July 27, 2022

Hacking the Fresh Roast SR800 home coffee roaster

I bought one of these in July, 2021. When I first got it, I opened it up for a peek inside and learned some things. Now, a year later, I got more serious and reverse engineered enough of the circuit to understand how the unit works.

Skipping over a lot of information I will add later, I want to put some oscilloscope diagrams up here and add my notes before I forget important details.

I used my Rigol DS1054Z and this was the first time I used 3 channels.

Channel 1 (yellow) was from a transformer I plugged in alongside the SR800. I wanted to get the AC line without endangering my scope by connecting directly to the mains, and this was a way to do it.

Channel 2 (blue) is the signal that returns from the power board to the logic board via the orange wire. This signal is generated on the power board by an op-amp circuit and ultimately will provide zero crossing information.

Channel 3 (purple) is the logic level signal derived from the orange wire (channel 2). I get this by sampling at the collector of Q6B. This is the signal that goes directly to the PIC controller and clues the controller as to zero crossing timings.

This first capture shows all 3 signals for a full cycle of the 60 Hz mains supply.

The following (second) capture shows the same signals at the rising zero crossing. The important measurement is the delay from the actual zero crossing to the transition on channel 3. This delay was measured as 318 microseconds.

The following (third) capture shows exactly the same information at the falling zero crossing. Again, we are eager to measure the delay from the actual zero crossing to the transition on channel 3 (purple). This delay was measured at 288 microseconds. (Actually the alert reader will note that the measurement is on the screen and is 292 microseconds). Also note that the transition actual comes before the zero crossing.

OK, now the game changes and we are looking at only 2 signals. Given the above, we understand the signal on channel 3 above (the signal they use to tell the PIC when a zero crossing occurs). We make that our channel 1 (yellow) in the two captures that follow.

We add (on Channel 2 -- (blue)) the signal that drives the yellow wire (the heater control). Again I take the signal at the collector of a transistor (Q7B) rather than the yellow wire itself.

This first capture is with a heater setting of 1. Note the tiny down going pulse on the blue trace. This is 14 microseconds in duration and is what causes the heater triac to turn on. The critical thing is the delay after the edge on the yellow signal. Here I measure it at 2.86 milliseconds. Notice also that the delay is the same for the down going and the up going part of the AC waveform, which is as it should be.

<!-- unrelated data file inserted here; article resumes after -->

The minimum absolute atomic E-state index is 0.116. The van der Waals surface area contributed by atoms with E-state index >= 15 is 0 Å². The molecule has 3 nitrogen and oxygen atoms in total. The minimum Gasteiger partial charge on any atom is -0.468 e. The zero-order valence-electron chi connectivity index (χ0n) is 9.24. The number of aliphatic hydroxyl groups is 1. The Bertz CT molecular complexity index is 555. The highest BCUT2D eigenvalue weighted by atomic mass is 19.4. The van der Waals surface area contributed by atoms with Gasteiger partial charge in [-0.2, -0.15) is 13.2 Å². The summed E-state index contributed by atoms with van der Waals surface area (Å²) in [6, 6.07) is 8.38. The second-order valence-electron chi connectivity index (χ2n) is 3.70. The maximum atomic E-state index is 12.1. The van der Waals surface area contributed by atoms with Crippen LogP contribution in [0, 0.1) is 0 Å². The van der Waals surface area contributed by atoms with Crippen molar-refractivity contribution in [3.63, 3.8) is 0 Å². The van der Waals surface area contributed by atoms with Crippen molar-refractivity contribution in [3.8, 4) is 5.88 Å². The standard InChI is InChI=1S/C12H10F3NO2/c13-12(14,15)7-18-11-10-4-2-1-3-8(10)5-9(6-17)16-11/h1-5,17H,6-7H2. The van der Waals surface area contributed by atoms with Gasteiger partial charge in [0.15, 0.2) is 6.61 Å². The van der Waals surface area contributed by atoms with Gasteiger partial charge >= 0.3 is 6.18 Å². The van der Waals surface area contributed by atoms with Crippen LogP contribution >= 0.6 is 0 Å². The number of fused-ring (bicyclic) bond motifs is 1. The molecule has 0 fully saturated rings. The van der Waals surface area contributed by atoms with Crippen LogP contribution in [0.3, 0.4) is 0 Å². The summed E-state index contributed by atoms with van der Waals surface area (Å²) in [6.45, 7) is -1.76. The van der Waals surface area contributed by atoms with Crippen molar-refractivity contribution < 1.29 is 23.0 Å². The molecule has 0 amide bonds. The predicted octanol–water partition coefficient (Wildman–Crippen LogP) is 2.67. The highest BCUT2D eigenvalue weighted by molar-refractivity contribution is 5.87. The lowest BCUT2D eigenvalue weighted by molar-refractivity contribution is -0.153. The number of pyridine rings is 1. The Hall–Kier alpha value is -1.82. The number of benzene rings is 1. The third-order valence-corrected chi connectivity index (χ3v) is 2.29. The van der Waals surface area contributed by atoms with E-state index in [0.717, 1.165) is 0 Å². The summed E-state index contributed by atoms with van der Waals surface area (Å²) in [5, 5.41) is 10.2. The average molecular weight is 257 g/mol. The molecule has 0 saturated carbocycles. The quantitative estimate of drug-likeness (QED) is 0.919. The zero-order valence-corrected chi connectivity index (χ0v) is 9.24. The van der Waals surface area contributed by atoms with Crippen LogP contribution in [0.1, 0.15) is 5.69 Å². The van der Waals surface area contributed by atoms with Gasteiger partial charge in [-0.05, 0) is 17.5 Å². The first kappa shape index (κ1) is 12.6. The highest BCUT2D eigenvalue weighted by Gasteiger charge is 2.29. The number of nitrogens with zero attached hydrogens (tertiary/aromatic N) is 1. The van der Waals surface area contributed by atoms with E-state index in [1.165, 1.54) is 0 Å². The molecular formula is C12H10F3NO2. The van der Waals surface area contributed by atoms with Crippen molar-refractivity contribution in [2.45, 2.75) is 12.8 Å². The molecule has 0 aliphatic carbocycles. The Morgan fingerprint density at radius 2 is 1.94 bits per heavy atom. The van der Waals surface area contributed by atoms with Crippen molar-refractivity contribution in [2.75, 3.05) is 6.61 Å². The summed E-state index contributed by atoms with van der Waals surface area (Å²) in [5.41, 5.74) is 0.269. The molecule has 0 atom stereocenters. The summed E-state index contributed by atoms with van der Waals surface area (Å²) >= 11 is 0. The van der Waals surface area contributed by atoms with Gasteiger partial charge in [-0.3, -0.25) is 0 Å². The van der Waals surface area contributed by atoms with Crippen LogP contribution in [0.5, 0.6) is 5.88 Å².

This second capture is with a heater setting of 5. Now the delay has been reduced to 2.13 milliseconds.

I also measured the delay for a heater setting of 9 (it was 0.80 milliseconds).

In summary, the heater delays are:

Heater setting 1 - 2.9 milliseconds
Heater setting 5 - 2.1 milliseconds
Heater setting 9 - 0.8 milliseconds

Triggering the triac earlier means that power is on for a longer part of the half cycle. If we triggered with no delay (and watched out for that 0.3 milliseconds of dead time we learned about), we would get full power, as though the heater were plugged directly into the AC line. It is interesting that power level 9 does not do that.

Note that we can control the heater with almost infinite precision, limited only by how accurately we can time those trigger pulses. We can certainly be more precise that 9 levels (whether that is really important).

Also note that the fan control is done in exactly the same way, but with different delays. I measured those, but did not collect scope diagrams. The fan delays are roughly:

Fan setting 1 - 4.7 milliseconds
Fan setting 5 - 3.9 milliseconds
Fan setting 9 - 2.0 milliseconds
The observant reader will have noticed that these delays are not linear as a function of the setting 1 through 9. Well, why should they be? One important thought is that the power delivered is given by integrating the area under part of a half cycle of a sinusoid, and that is what we want to make linear. That is if we want to make anything linear, but who knows if the engineers who wrote the SR800 went to that much trouble.

Have any comments? Questions? Drop me a line!

Tom's coffee pages / tom@mmto.org